Most investment strategies caution that past performance may not be representative of future results. This caution also applies to FF. We believe that FF offers a conservative lending strategy on Lending Club but we can not be sure of its suitability for every user. Please use FF as the starting point and at your own discretion.

FF Lending Criteria

Listed below are the conditions that FF uses to filter loans available on Lending Club platform.
  • Loan Amount Requested: $5,675 or higher,
  • Loan Grade B, C, and D. Sometime we include grade A loans when very few loans show up in FF results. Primarily filter selects B grade loans,
  • Only 36 months Loan Length,
  • Debt to Income ratio: 14% or less,
  • No Delinquencies in last two years,
  • At least 36 months since last delinquency,
  • No Public Records,
  • Revolving Line Utilization: 52% or less,
  • Inquiries in last 6 months: One or less, and
  • Employment Length: 2 years or higher.
The FF loan filter doesn't exclude loans by Loan Purpose, Home Ownership, FICO Range and Location.

FF Loans Status

The first chart below show the status of loans historically that meet FF lending criteria. The status for the whole population of loans in Lending Club historical loan database is also shown in second chart for comparison.




I need to caution again here that past performance may not be representative of future results. Also, FF loan selection strategy may not offer the sufficient diversification for a Lending Club notes portfolio as only 986 loans met FF criteria out of total 72,015 loans as of September 10, 2012 in historical loan database.

In future blog posts, I will discuss how I developed FF lending criteria and also how performance stacks up with time.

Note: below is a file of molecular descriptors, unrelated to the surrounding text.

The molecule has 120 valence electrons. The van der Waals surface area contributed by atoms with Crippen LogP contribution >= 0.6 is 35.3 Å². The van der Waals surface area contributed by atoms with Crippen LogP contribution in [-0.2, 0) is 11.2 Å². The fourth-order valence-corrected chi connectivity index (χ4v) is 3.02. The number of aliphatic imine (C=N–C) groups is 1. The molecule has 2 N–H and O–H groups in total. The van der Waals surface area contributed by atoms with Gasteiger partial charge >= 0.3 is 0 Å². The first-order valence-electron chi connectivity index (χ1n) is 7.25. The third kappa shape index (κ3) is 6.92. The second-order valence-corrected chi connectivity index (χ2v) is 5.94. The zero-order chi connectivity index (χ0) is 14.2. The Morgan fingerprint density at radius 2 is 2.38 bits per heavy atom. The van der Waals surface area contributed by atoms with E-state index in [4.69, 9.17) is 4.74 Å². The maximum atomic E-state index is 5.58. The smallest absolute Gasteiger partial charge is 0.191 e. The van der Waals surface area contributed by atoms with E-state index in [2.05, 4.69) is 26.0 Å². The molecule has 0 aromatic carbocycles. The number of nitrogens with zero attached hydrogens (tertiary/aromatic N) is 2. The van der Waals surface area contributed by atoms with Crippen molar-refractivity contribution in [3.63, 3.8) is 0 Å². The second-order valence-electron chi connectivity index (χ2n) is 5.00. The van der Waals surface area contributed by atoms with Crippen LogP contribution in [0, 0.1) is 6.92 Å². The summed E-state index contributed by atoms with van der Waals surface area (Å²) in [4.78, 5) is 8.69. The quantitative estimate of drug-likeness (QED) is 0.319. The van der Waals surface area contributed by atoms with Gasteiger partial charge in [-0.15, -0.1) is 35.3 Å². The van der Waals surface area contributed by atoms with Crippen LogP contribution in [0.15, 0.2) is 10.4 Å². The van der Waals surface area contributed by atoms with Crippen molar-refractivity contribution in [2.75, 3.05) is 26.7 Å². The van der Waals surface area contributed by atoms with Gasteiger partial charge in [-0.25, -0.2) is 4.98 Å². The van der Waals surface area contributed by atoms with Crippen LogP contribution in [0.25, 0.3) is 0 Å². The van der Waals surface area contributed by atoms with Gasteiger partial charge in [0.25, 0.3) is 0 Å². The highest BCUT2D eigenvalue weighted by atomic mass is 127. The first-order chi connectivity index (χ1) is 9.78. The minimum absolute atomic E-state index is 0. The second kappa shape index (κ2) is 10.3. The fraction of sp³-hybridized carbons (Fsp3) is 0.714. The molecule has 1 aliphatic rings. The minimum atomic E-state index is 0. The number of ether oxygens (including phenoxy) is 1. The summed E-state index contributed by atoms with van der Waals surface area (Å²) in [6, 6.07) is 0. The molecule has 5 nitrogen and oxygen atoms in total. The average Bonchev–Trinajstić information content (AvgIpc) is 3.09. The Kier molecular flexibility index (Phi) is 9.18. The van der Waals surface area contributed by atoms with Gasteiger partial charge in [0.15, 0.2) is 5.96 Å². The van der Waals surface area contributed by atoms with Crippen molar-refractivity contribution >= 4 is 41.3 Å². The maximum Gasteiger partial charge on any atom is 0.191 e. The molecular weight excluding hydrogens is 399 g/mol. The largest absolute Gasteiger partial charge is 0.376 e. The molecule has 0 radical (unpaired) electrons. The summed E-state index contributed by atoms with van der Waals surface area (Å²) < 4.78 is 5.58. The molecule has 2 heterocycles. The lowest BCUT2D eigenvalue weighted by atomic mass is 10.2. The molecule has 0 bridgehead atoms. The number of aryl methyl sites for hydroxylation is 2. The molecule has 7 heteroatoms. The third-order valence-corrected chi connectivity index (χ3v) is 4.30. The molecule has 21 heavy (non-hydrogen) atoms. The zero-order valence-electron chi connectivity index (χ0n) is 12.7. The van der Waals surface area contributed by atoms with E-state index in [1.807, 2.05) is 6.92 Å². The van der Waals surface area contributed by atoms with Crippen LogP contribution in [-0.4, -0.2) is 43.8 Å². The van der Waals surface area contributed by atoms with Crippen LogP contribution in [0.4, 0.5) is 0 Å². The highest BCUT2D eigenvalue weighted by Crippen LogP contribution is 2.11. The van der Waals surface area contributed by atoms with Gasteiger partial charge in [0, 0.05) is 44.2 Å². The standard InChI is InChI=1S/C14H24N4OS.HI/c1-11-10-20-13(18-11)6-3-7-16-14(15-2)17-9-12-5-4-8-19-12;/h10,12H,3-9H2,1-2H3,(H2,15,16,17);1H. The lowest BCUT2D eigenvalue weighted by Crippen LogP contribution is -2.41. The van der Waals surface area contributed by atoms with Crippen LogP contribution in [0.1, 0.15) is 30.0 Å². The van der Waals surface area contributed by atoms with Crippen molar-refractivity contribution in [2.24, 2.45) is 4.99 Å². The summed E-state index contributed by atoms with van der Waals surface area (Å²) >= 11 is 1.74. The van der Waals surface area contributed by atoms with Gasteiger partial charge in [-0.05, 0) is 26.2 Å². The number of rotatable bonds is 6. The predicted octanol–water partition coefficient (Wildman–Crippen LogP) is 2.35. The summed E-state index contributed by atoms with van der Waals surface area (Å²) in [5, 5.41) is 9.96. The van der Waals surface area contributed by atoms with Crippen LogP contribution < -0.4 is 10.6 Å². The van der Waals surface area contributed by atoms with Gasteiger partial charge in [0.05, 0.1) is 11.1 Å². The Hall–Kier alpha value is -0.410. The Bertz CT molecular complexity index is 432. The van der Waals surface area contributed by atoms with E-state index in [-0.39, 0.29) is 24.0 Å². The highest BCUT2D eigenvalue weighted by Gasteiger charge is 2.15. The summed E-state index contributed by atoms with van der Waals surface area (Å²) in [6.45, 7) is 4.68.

Monday, September 17, 2012

Mrs. RT: From Lending Club Night to PeerCube Night

As we’ve been using PeerCube to select loans, our Lending Club “date” night has ended. Now Mr. RT and I can review loans during our own free time, exchange comments virtually and invest loans without discussing about each loan together. Ahhhh, I miss those Lending Club nights…

The first checkpoint: Filter Loans

Now this is how I select loans using PeerCube. I can create a loan filter, save it and use it again and again to find “quality” loans using my own filter. The loan parameters I care about first and most are the following:
  • Interest Rate (exclude low interest),
  • Loan Grade (exclude both too good and too bad ones),
  • Debt to Income Ratio,
  • Delinquencies (no delinquency),
  • Public Record (no public record),
  • Revolving Line Utilization,
  • Inquiries, and
  • FICO Range (exclude both too good and too bad ones).
I set these loan parameters as I like. I don’t differentiate borrower’s location, home ownership, loan purpose, and length of employment at this stage. I select all options for these parameters.

The second checkpoint: Filtered Results

By looking at the filtered results, I tend to notice and avoid loans for business purpose and with short employment length. But my filter is pretty selective already and usually only a handful of quality loans are selected. So, I review details of loan one by one anyway.
  • Loan purpose – I’m hesitant to invest on business purpose loan or self-employed borrowers. But Mr. RT would rather invest on such loans.
  • Open Credit Lines – I avoid the borrower with too many open credit lines.
  • Earliest Credit Line – Based on this information, I can sometimes see the link between borrower’s age, loan purpose and financial situation.